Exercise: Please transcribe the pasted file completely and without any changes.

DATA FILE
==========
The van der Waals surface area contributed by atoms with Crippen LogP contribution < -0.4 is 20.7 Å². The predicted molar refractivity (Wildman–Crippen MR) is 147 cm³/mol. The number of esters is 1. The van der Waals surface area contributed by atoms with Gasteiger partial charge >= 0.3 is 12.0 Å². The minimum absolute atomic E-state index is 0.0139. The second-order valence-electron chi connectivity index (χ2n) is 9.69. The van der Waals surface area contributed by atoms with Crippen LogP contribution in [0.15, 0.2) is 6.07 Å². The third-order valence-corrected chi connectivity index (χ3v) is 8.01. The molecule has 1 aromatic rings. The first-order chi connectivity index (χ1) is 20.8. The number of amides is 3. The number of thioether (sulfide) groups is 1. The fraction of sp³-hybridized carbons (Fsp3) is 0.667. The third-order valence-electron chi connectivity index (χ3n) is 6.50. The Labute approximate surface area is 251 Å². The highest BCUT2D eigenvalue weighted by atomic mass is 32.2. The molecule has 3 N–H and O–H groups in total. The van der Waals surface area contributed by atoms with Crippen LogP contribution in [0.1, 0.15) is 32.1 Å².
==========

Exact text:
The van der Waals surface area contributed by atoms with Crippen LogP contribution < -0.4 is 20.7 Å². The predicted molar refractivity (Wildman–Crippen MR) is 147 cm³/mol. The number of esters is 1. The van der Waals surface area contributed by atoms with Gasteiger partial charge >= 0.3 is 12.0 Å². The minimum absolute atomic E-state index is 0.0139. The second-order valence-electron chi connectivity index (χ2n) is 9.69. The van der Waals surface area contributed by atoms with Crippen LogP contribution in [0.15, 0.2) is 6.07 Å². The third-order valence-corrected chi connectivity index (χ3v) is 8.01. The molecule has 1 aromatic rings. The first-order chi connectivity index (χ1) is 20.8. The number of amides is 3. The number of thioether (sulfide) groups is 1. The fraction of sp³-hybridized carbons (Fsp3) is 0.667. The third-order valence-electron chi connectivity index (χ3n) is 6.50. The Labute approximate surface area is 251 Å². The highest BCUT2D eigenvalue weighted by atomic mass is 32.2. The molecule has 3 N–H and O–H groups in total. The van der Waals surface area contributed by atoms with Crippen LogP contribution in [0.1, 0.15) is 32.1 Å².